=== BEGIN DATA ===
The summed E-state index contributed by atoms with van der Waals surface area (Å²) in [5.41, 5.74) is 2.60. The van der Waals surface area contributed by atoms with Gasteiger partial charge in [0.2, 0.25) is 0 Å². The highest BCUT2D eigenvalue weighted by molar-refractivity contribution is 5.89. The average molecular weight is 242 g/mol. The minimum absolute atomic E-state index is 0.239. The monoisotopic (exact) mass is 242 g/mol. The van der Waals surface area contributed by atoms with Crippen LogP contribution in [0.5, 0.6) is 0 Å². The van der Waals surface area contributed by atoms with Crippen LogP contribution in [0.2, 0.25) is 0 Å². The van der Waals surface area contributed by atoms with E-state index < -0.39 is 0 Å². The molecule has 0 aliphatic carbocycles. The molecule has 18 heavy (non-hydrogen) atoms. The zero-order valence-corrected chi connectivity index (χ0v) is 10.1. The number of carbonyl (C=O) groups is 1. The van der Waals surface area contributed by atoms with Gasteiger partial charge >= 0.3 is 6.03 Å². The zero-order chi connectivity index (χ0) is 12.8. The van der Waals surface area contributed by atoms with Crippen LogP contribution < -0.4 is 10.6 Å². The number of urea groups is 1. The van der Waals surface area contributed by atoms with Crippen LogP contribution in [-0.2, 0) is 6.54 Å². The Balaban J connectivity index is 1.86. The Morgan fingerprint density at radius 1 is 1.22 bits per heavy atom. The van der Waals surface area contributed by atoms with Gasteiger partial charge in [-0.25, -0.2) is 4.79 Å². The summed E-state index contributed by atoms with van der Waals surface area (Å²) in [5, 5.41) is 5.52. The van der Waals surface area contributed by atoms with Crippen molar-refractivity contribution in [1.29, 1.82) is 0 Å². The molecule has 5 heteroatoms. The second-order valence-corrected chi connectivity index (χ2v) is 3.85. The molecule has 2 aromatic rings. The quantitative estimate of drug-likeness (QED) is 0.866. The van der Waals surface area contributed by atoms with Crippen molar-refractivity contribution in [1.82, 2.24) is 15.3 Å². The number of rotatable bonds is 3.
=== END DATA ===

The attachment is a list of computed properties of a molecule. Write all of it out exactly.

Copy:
The summed E-state index contributed by atoms with van der Waals surface area (Å²) in [5.41, 5.74) is 2.60. The van der Waals surface area contributed by atoms with Gasteiger partial charge in [0.2, 0.25) is 0 Å². The highest BCUT2D eigenvalue weighted by molar-refractivity contribution is 5.89. The average molecular weight is 242 g/mol. The minimum absolute atomic E-state index is 0.239. The monoisotopic (exact) mass is 242 g/mol. The van der Waals surface area contributed by atoms with Crippen LogP contribution in [0.5, 0.6) is 0 Å². The van der Waals surface area contributed by atoms with Crippen LogP contribution in [0.2, 0.25) is 0 Å². The van der Waals surface area contributed by atoms with E-state index < -0.39 is 0 Å². The molecule has 0 aliphatic carbocycles. The molecule has 18 heavy (non-hydrogen) atoms. The zero-order valence-corrected chi connectivity index (χ0v) is 10.1. The number of carbonyl (C=O) groups is 1. The van der Waals surface area contributed by atoms with Gasteiger partial charge >= 0.3 is 6.03 Å². The zero-order chi connectivity index (χ0) is 12.8. The van der Waals surface area contributed by atoms with Crippen LogP contribution < -0.4 is 10.6 Å². The number of urea groups is 1. The van der Waals surface area contributed by atoms with Crippen LogP contribution in [-0.2, 0) is 6.54 Å². The Balaban J connectivity index is 1.86. The Morgan fingerprint density at radius 1 is 1.22 bits per heavy atom. The van der Waals surface area contributed by atoms with Gasteiger partial charge in [-0.25, -0.2) is 4.79 Å². The summed E-state index contributed by atoms with van der Waals surface area (Å²) in [5, 5.41) is 5.52. The van der Waals surface area contributed by atoms with Crippen molar-refractivity contribution in [1.29, 1.82) is 0 Å². The molecule has 5 heteroatoms. The second-order valence-corrected chi connectivity index (χ2v) is 3.85. The molecule has 2 aromatic rings. The quantitative estimate of drug-likeness (QED) is 0.866. The van der Waals surface area contributed by atoms with Crippen molar-refractivity contribution in [1.82, 2.24) is 15.3 Å². The number of rotatable bonds is 3.